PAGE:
But you still find it necessary?
Kind of like having a beautiful
home. With everything you ever
dreamed of. But you still need
that vacation now and then. Some
nice hotel room with a great view.
Maybe a pool. Only you wouldn't
want to spend more than a few days
in any hotel. Eventually, you want
to go back to your home and all
your stuff. You're real glad to
Kelly is home and Mavis is a hotel?
I'm sure they'll both appreciate
You're ruining my fucking life, you
Didn't I warn you about calling me
names? It makes me vindictive.
What else can you do to me?
We haven't even begun.
She's not home. She went out.
I'll bet she's back. Now hold the
cellular up where I can see it --
so I can be certain you don't
misdial on me.
A little higher and to your left.
Now I have it in perfect view.
More violent rapping on the glass from the persistent black
If you got you a cell phone, how
come you taking up the whole
fucking booth! This here's an
There's another booth on the next
It's busted. Every damn phone on
Eighth Avenue is busted but this
Well, I'm not through! Go in a
restaurant or someplace, but get
away from me!
I'm gonna pull you out of that
booth and snatch you ballheaded!
She tries to pull open the sliding door to the booth but Stu
jams it shut, right on her hand.
You assaulted my person.
Let me hear from your lawyer!
You're hear alright. I'm coming
back. And your ass better not be
She stalks off obviously in search of assistance.
Good work, Stu. Now let me see you
dial. Tuck the receiver under your
chin and dial your remote.
I'm doing it.
He punches in the digits. The phone rings -- and rings.
I told you she was out.
Let it ring.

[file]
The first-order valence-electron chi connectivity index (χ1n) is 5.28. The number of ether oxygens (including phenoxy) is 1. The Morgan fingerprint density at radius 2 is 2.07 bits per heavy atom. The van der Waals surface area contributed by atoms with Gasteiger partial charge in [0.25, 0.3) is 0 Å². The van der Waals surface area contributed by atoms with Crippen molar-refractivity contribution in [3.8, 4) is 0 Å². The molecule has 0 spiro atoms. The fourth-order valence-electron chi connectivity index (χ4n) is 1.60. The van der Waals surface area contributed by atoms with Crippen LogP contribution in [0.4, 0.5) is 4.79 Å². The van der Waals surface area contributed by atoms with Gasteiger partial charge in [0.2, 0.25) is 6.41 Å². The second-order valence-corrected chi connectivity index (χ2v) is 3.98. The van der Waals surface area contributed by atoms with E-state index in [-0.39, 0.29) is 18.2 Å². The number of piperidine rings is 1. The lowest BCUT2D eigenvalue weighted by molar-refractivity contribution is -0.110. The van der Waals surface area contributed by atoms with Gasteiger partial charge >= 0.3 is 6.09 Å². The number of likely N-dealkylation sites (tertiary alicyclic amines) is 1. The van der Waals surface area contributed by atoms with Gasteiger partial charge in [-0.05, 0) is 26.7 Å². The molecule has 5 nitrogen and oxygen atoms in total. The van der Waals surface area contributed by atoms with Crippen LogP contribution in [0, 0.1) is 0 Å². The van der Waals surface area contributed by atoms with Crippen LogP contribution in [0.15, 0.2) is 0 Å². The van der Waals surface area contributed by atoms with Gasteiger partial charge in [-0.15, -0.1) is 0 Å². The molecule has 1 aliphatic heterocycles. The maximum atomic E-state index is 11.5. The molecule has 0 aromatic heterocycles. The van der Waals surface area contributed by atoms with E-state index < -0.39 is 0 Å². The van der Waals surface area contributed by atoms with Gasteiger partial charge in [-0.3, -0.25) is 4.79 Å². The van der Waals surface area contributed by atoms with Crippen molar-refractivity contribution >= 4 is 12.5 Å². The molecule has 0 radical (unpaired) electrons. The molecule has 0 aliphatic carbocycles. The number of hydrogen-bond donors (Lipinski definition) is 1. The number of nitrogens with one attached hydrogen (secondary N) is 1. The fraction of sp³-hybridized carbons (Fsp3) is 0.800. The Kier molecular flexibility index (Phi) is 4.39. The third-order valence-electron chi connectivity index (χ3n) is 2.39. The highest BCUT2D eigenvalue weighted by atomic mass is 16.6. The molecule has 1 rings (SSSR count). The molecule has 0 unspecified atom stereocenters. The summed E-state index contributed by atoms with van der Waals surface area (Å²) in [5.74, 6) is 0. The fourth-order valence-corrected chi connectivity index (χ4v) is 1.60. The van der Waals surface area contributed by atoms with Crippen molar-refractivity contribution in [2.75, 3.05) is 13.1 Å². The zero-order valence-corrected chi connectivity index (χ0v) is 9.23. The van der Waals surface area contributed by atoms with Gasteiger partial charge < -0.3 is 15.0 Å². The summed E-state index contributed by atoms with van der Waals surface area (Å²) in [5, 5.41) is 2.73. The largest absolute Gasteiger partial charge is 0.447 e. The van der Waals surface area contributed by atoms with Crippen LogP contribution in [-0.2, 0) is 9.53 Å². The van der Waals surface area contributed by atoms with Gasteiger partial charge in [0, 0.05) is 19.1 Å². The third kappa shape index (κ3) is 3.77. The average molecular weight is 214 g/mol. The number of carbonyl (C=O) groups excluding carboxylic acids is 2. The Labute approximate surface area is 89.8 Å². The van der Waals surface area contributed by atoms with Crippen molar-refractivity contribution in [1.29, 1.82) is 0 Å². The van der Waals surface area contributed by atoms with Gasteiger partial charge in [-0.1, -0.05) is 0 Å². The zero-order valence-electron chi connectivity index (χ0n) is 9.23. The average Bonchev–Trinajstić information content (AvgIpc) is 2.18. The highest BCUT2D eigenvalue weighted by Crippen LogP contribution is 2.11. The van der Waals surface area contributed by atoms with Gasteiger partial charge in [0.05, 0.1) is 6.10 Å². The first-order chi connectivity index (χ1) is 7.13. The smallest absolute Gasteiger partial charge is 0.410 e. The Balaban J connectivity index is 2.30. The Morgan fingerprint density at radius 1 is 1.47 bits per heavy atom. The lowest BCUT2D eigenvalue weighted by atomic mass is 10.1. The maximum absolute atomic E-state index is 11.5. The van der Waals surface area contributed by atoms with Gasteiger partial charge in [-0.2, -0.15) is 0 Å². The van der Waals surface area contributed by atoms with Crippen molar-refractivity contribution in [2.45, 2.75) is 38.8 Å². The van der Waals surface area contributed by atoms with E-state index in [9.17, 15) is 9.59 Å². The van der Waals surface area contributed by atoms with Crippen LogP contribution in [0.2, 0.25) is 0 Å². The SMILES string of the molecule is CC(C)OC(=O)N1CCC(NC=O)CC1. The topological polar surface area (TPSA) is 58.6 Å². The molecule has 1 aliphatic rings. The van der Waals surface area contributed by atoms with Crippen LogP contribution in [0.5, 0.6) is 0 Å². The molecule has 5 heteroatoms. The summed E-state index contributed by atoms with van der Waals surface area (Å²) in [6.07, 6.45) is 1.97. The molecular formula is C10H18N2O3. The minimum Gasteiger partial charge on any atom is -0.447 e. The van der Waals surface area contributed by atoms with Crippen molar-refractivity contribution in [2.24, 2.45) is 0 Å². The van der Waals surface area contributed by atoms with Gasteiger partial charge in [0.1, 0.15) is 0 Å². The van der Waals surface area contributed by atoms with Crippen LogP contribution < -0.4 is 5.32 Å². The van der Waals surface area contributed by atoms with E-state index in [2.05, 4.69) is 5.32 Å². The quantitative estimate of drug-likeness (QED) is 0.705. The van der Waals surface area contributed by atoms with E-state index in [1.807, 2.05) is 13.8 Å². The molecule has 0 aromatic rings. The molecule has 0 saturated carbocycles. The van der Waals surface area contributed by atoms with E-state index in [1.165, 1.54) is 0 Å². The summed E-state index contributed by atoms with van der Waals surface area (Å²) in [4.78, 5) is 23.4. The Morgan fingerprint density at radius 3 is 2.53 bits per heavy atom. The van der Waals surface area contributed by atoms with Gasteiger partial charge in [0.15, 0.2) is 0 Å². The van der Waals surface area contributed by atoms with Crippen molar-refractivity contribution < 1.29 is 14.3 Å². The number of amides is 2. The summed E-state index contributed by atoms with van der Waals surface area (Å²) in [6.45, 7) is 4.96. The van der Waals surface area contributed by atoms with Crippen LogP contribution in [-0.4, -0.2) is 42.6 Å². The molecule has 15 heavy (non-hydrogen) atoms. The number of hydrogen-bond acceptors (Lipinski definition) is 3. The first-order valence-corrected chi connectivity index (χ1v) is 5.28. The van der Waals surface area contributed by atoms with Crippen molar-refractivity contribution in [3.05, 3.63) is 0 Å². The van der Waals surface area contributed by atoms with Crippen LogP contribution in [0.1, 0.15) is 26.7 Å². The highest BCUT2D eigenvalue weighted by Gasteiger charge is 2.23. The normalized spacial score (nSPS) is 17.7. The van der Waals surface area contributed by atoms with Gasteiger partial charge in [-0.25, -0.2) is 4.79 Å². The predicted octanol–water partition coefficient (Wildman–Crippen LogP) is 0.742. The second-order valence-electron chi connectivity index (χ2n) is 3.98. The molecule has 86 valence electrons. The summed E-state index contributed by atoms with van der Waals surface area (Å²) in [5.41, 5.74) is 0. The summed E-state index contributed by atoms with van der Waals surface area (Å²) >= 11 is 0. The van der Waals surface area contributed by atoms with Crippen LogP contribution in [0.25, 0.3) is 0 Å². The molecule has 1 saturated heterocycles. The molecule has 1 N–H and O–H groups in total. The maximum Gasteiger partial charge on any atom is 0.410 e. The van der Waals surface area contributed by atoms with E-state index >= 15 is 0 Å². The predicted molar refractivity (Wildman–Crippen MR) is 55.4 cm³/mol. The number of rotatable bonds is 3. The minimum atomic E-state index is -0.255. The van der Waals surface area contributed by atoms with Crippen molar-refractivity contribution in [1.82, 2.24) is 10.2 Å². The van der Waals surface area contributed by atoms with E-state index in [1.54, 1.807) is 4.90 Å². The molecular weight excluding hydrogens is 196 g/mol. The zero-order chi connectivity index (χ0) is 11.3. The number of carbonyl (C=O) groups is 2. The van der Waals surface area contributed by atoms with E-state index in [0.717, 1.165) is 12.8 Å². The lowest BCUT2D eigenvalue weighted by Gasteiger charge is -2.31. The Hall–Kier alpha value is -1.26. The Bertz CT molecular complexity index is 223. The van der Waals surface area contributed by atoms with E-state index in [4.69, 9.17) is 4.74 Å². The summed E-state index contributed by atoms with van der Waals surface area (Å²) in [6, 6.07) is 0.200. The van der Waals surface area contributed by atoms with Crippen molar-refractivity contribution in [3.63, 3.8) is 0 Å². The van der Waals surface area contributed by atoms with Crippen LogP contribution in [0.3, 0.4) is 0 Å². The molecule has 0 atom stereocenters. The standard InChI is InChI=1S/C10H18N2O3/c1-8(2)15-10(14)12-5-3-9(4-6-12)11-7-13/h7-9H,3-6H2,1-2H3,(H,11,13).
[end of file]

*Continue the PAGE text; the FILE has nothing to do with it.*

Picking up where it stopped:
Then a girl's voice is heard.
Hold it close to the receiver so I
Honey, it's me.
What's taking you so long? I
thought we were having some lunch
Change of plan. We're not eating
in that dump any more.
The Health Department gave them a
'C' rating -- that's how come.
Here I'm trying to put the place on
the map and he fucks it all up with
a major roach problem.
That's disgusting. Okay, I'll fix
us a sandwich. Where are you now?
Just in a phone booth.
How come? The caller ID says
you're on your cellular.
Oh yeah, I am.
But you're also in some phone
Explain that one, Stu.
I only stepped in because the
traffic was so loud outside.
Well just hurry on back.
Tell her you can't.
Not for a few minutes.
Are you sure you're alone? I hear
somebody in the background.
The guy in the next booth. He's
got a bad connection and he's
hollering his fool head off.
You've got an answer for
I love you, baby.
You know that.
Stu -- who was that man?
Some person who phoned fifteen
minutes ago -- just after you went
I don't understand...
This total stranger rang up and
told me to wait by the phone --
because you'd be calling me in a
few minutes -- from a booth. And I
said what would he be doing in any
And what did this guy say?
He said you'd be making phone
calls. What else?
Making calls is part of my
Clients. People. Planting items
like I do.
Once in a while one of them could
be a woman. I just called
"Elaine's" and talked to her to see
who was in there last night.
You know exactly what I mean.